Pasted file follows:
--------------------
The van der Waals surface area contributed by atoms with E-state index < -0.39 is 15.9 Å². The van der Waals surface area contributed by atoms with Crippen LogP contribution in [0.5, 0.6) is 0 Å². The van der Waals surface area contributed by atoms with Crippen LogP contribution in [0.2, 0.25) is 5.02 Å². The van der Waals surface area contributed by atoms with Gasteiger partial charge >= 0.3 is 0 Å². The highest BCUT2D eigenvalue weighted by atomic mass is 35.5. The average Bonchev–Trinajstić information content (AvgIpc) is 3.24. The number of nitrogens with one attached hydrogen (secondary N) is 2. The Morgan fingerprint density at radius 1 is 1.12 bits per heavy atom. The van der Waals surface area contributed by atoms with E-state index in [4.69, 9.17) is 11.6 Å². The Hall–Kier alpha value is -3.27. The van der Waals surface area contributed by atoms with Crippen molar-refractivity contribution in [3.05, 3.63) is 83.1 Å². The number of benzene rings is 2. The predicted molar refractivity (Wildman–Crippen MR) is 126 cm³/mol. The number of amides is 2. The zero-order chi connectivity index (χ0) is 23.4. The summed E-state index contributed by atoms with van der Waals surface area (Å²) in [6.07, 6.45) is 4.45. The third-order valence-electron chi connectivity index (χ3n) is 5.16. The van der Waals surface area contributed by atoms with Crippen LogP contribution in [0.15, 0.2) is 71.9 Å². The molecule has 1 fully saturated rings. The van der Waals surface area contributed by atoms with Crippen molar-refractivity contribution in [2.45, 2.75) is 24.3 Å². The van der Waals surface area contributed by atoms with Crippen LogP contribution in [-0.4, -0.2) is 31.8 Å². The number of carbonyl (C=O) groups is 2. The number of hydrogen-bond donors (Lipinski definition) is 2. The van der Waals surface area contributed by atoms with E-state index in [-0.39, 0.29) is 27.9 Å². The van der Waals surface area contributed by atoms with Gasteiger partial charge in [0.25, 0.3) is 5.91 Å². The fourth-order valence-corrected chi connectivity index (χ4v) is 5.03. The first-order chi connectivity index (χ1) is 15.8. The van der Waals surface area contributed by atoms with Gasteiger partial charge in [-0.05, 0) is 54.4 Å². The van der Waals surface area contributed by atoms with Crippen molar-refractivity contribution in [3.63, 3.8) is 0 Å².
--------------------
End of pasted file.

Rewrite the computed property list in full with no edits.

The van der Waals surface area contributed by atoms with E-state index < -0.39 is 15.9 Å². The van der Waals surface area contributed by atoms with Crippen LogP contribution in [0.5, 0.6) is 0 Å². The van der Waals surface area contributed by atoms with Crippen LogP contribution in [0.2, 0.25) is 5.02 Å². The van der Waals surface area contributed by atoms with Gasteiger partial charge >= 0.3 is 0 Å². The highest BCUT2D eigenvalue weighted by atomic mass is 35.5. The average Bonchev–Trinajstić information content (AvgIpc) is 3.24. The number of nitrogens with one attached hydrogen (secondary N) is 2. The Morgan fingerprint density at radius 1 is 1.12 bits per heavy atom. The van der Waals surface area contributed by atoms with E-state index in [4.69, 9.17) is 11.6 Å². The Hall–Kier alpha value is -3.27. The van der Waals surface area contributed by atoms with Crippen molar-refractivity contribution in [3.05, 3.63) is 83.1 Å². The number of benzene rings is 2. The predicted molar refractivity (Wildman–Crippen MR) is 126 cm³/mol. The number of amides is 2. The zero-order chi connectivity index (χ0) is 23.4. The summed E-state index contributed by atoms with van der Waals surface area (Å²) in [6.07, 6.45) is 4.45. The third-order valence-electron chi connectivity index (χ3n) is 5.16. The van der Waals surface area contributed by atoms with Crippen LogP contribution in [0.15, 0.2) is 71.9 Å². The molecule has 1 fully saturated rings. The van der Waals surface area contributed by atoms with Crippen molar-refractivity contribution in [2.45, 2.75) is 24.3 Å². The van der Waals surface area contributed by atoms with Crippen LogP contribution in [-0.4, -0.2) is 31.8 Å². The number of carbonyl (C=O) groups is 2. The number of hydrogen-bond donors (Lipinski definition) is 2. The van der Waals surface area contributed by atoms with E-state index in [-0.39, 0.29) is 27.9 Å². The van der Waals surface area contributed by atoms with Gasteiger partial charge in [0.25, 0.3) is 5.91 Å². The fourth-order valence-corrected chi connectivity index (χ4v) is 5.03. The first-order chi connectivity index (χ1) is 15.8. The van der Waals surface area contributed by atoms with Gasteiger partial charge in [-0.05, 0) is 54.4 Å². The van der Waals surface area contributed by atoms with Crippen molar-refractivity contribution in [3.63, 3.8) is 0 Å².